Year after year, avid baseball fans track what happens throughout Major League Baseball Spring Training. We assure ourselves that the results don’t really matter, and it’s probably mostly true that they don’t. And yet, as far as the Pittsburgh Pirates are concerned, we find ourselves looking for storylines, following games and attempting to identify player progression.
More than anything else, perhaps, is the importance of individual stats to suggest a burgeoning slugger or fireballer ace – but what about team stats?
Pittsburgh, 9-13 as of this writing, currently sports a run differential of -29. Run differential is, of course, the difference between runs scored and runs allowed, meaning the Bucs are currently being outscored at a fairly high clip.
It’s probably the case that Spring Training records don’t matter much, and I’m not putting much stock into the Pirates’ mark, but what might be of interest is the overall offensive performance of the Buccos.
In all major offensive categories, Pittsburgh is underachieving. The team’s .673 OPS is second worst in the National League, while striking out at the third highest rate in the NL (224) and walking the 13th lowest amount (62).
While the Pirates will be a more exciting team this year, concerns over offensive production are legitimate. Since the Pirates’ peak in 2015, the club’s had one of the middling-to-worst offenses in the league. The last three years have seen the Bucs sport an OPS of .641 (15th in NL), .673 (14th), and .655 (15th).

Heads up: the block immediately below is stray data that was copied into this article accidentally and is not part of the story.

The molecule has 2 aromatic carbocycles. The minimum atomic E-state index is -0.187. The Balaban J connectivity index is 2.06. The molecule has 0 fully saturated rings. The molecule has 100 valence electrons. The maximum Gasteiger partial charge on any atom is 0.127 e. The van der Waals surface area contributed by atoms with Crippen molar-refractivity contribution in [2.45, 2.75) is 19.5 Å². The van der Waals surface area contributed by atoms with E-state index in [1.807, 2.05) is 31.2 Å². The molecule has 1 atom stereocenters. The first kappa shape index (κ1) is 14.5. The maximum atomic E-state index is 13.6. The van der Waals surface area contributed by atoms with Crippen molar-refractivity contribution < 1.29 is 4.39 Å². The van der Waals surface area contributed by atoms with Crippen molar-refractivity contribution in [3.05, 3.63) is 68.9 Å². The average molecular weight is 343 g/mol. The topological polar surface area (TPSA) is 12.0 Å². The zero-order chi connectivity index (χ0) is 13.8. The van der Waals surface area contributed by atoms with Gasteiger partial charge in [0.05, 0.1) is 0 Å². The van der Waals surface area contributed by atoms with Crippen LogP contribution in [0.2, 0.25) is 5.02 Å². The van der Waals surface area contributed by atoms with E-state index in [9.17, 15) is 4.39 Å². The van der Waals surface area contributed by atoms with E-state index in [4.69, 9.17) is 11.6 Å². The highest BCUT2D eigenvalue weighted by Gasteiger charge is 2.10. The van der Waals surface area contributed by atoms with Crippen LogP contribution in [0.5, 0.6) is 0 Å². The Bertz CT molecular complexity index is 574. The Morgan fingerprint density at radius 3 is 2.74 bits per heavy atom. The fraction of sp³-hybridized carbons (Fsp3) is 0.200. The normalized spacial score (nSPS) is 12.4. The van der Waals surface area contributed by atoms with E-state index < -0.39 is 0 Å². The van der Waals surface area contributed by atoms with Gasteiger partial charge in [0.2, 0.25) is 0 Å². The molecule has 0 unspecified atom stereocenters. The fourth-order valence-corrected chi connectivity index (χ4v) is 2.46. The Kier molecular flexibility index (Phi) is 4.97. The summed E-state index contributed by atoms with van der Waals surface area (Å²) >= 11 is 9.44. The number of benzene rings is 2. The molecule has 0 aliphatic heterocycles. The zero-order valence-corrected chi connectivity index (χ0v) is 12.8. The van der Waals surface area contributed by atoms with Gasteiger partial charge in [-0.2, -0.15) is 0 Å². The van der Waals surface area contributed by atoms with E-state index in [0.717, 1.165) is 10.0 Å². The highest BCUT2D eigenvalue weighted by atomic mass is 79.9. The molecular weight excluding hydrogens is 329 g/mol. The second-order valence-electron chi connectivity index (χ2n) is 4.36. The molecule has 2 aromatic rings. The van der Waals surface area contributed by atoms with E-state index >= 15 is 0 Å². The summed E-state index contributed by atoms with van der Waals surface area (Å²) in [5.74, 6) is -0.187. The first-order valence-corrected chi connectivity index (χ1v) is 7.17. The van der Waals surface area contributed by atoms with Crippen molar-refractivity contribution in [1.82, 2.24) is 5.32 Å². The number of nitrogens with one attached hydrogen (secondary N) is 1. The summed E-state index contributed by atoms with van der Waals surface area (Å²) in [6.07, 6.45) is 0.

Fangraphs has the Pirates working with a -81 run differential over the course of the 2023 season, which works out to a 73-89 record, an 11-win improvement from last year’s totals. If the team is to reach that point – and hopefully push into 2024 with higher aspirations – then the team’s offensive output will need to see an increase in production. As it stands right now in Spring Training, Pittsburgh’s offense isn’t far out of line with last year’s production, a trend that may be concerning as Opening Day nears.